At first, I had mixed feelings about police attacks on organisers and attendees of right-wing, anti-lockdown demonstration in Victoria.
The protesters were clearly nutjobs indifferent to the serious health risks posed by COVID-19. Many of the organisers were small-business owners who cannot appreciate that some things are worth sacrificing to protect the lives of thousands of people—yes, even pedicures and tapas bars.
Despite holding signs declaring their love of freedom, these people would not be seen dead at a rally demanding freedom for refugees, for Indigenous women and men trapped behind bars, or anyone else. They simply want the right to make profits. “Fuck them”, was my first thought.
But it was hard not to feel uneasy when faced with footage of police smashing up peaceful demonstrators, most of whom were wearing masks. After all, it would usually be the political left on the receiving end of this kind of crackdown. In fact, every other time I’ve seen the police and the far right in the same space, they’ve been collaborating—usually against anti-fascist activists.
This reversal is a product of the police being strong backers of the lockdown measures, which give them substantial new powers to harass, arrest, detain and charge those who step out of line. The police will be hoping that at least some of their new powers will be made permanent. But in the meantime, they’re as happy as pigs in shit.
While most of us on the left are happy to comply with quite severe restrictions for the sake of the greater good, abolishing the right to freedom of speech and assembly is another thing altogether. It is a massive overreach for a state or federal government to use the pandemic as an excuse to criminalise public protests. It is appalling that people have been arrested and charged with “incitement” merely for setting up and circulating a Facebook event for a rally.
As long as we live in a society characterised by inequality and injustice, we cannot abandon our right to demand change. The accusations that public protests are a health hazard has no basis in fact. The Black Lives Matter demonstrations in the United States and Australia have had no measurable impact on the spread of the virus. Indeed, in Australia, not one new case of COVID-19 was caused by protests that happened across the country.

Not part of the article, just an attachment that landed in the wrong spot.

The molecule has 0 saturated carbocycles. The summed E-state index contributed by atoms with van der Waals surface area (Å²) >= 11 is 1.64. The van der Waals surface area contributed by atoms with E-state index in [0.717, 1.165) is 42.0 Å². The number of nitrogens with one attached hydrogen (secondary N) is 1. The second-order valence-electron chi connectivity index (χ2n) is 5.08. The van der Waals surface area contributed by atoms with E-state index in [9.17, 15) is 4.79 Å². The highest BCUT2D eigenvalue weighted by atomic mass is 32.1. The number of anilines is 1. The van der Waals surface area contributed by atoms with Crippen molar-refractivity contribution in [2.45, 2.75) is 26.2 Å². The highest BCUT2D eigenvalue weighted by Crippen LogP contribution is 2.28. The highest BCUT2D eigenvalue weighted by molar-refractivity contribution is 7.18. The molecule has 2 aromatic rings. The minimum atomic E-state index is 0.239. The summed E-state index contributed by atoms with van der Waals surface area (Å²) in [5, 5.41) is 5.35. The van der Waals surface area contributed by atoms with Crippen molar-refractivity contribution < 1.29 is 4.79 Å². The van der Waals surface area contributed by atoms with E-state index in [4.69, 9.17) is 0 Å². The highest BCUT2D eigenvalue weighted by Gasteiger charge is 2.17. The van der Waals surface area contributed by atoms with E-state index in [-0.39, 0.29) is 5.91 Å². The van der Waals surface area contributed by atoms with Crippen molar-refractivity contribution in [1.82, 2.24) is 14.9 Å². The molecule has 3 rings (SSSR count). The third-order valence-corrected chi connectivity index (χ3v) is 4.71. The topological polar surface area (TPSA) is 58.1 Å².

This doesn’t stop the right from making accusations. On 7 September, Deputy PM Michael McCormack, from the so-called moderate wing of the National Party, claimed on the ABC’s Q+A that the Black Lives Matter rally contributed to the second wave in Victoria. Others in the party have stood by his comments and repeated his demonstrably false claim.
We should be extremely hostile to this line of argument not just because it is dishonest, but because it is an attack on basic democratic freedoms. Figures such as McCormack are not against dangerous public gatherings; indeed, they’ve championed the loosening of restrictions on sports arenas, pubs, nightclubs and more. They’re against the left.
So when it came to the BLM rallies, the left agreed that the government was out of line and the protests were important. Yet with these recent right-wing actions, many on the left have wavered, torn between their long-standing concern for political freedom and a legitimate hostility to the slogans of the demonstrators.
My view is that we should be firm and consistent in our opposition to the repression of protests and the use of charges such as “incitement” against organisers. The same week that right-wing protesters were interviewed and discussed on every TV station in the country, one of the organisers of last year’s protests against a mining conference in Melbourne was charged with “incitement” for using a megaphone to communicate with the crowd at the rally. Predictably, the media were much less interested in the violation of the civil liberties of environmental activists than they were with right-wing conspiracy freaks. But it will be the left that suffers if the use of this charge becomes more widespread.
Beyond the issue of incitement, the Victorian government and the police have tried to ban a range of demonstrations over the years, including during the bushfire crisis last summer. That time, we had tens of thousands prepared to defy them and mobilise for the cause. But we won’t always be swimming with the tide of public opinion. And as we’ve seen in New South Wales, bans on public gatherings can continue even when lockdowns end, under the guise of the health emergency.
If we cede our right to demonstrate during the pandemic, we risk losing it indefinitely.